Today’s guest post is courtesy of Malek Murison.
As a general rule, in high level sport, the margins between victory and defeat are incredibly fine, with mistakes or moments of brilliance often enough to decide close contests. This is never truer than at the Wimbledon Championships, where this year Serena Williams once again dominated the grass courts of South West London. However, unlike previous years, 2015 was arguably a tournament where mental attributes rather than tactical decisions propelled Serena toward the title.
A run of testing matches showed the importance of mental fortitude and will to win, alongside the power and skill we have come to expect from Williams, highlighting just how far grit and determination can take you in the modern game. This is not to say that Williams isn’t a tactically sound player – that would be a ridiculous claim about arguably the greatest player the women’s game has ever seen – but rather that it wasn’t necessarily that side of her game which dominated Wimbledon this year.
Let’s take a closer look at Williams’ route to glory. Her first real match of note was the third round encounter against home favourite Heather Watson. Roared on by a patriotic Centre Court crowd Watson took Williams to three sets, was at one stage a single point from going 4-0 up in the final set, and looked well on course to cause one of the biggest upsets in recent years. Williams herself said that Watson should have gone on to win the match, and yet for some reason she didn’t. Did Williams change her tactics to somehow come back against the odds? Not really. But what she did do was compete, and fiercely at that, literally screaming with fury at every ball. Sadly for Watson, in the end it was just too monumental a task to out-fight Serena, as Victoria Azarenka found out later in the quarter finals. Despite winning the first set, the former world number one from Belarus simply couldn’t maintain the intensity required to grind Serena Williams off the court.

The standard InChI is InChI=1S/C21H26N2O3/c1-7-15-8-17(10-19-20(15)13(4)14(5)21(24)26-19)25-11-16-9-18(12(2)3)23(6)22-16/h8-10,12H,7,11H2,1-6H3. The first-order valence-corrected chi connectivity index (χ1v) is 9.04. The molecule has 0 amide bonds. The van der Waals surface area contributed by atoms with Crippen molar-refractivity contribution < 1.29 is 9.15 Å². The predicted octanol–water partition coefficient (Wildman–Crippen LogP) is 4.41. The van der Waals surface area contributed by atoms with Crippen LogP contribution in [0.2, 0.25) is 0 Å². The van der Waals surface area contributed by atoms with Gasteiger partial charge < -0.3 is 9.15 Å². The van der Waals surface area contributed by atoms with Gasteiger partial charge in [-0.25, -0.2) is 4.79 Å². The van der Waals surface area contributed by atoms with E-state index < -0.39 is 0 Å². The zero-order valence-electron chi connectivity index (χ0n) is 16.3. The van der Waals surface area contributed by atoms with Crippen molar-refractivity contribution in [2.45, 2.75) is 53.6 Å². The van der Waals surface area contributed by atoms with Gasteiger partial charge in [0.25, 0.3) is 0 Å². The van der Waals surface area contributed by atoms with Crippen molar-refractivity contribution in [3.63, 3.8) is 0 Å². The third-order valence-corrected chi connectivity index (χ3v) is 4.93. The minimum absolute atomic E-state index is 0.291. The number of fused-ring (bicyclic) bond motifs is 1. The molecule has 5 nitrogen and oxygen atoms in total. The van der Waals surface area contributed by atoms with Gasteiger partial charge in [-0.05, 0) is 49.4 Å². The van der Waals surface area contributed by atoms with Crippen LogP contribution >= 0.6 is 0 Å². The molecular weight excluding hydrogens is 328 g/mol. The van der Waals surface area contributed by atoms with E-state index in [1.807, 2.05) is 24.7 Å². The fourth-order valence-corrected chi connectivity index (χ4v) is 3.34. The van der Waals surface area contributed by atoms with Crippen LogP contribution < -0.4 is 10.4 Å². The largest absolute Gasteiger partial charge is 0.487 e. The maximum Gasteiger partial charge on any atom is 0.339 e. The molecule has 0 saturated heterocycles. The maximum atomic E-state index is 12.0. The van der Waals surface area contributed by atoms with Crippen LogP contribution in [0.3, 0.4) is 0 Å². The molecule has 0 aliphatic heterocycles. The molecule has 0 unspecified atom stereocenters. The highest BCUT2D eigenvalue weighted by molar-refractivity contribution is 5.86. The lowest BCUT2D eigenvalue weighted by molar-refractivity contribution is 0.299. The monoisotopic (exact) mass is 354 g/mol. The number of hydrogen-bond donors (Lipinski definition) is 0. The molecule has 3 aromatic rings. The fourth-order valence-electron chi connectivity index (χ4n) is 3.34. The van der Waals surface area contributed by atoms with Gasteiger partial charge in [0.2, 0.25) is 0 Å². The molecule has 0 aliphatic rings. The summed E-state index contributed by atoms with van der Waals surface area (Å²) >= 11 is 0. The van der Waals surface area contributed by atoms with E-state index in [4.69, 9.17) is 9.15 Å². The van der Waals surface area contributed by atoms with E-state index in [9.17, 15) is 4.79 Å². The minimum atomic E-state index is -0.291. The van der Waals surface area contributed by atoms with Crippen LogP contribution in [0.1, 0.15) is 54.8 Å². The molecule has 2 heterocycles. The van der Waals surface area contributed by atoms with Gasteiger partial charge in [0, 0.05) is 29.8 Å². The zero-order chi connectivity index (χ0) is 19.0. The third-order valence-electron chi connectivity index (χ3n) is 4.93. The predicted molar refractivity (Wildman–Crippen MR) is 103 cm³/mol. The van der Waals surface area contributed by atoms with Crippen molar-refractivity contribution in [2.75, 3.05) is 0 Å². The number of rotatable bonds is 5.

The semi-final against Maria Sharapova has an interesting backstory, which perhaps shows us just how fierce a competitor Serena Williams is. Back in 2004 a 17-year old Sharapova beat Williams in the Wimbledon final, and since then Serena has won 17 of their head to heads in a row. For a player of Sharapova’s calibre to have such a poor record against Serena Williams is surprising to say the least. But perhaps it points to a deep lying motivation on the part of Williams to make up for that crushing defeat all those years ago, and to never again allow the Russian to get the better of her.
Credit goes to Williams because, In an increasingly competitive and exciting women’s game, the top seeds rarely all make it through the opening rounds unscathed. Yet Williams was able to come back from losing positions – no mean feat in a best of three set match – and her determination and sheer will to win ultimately overpowered her opponents just as much as her groundstrokes.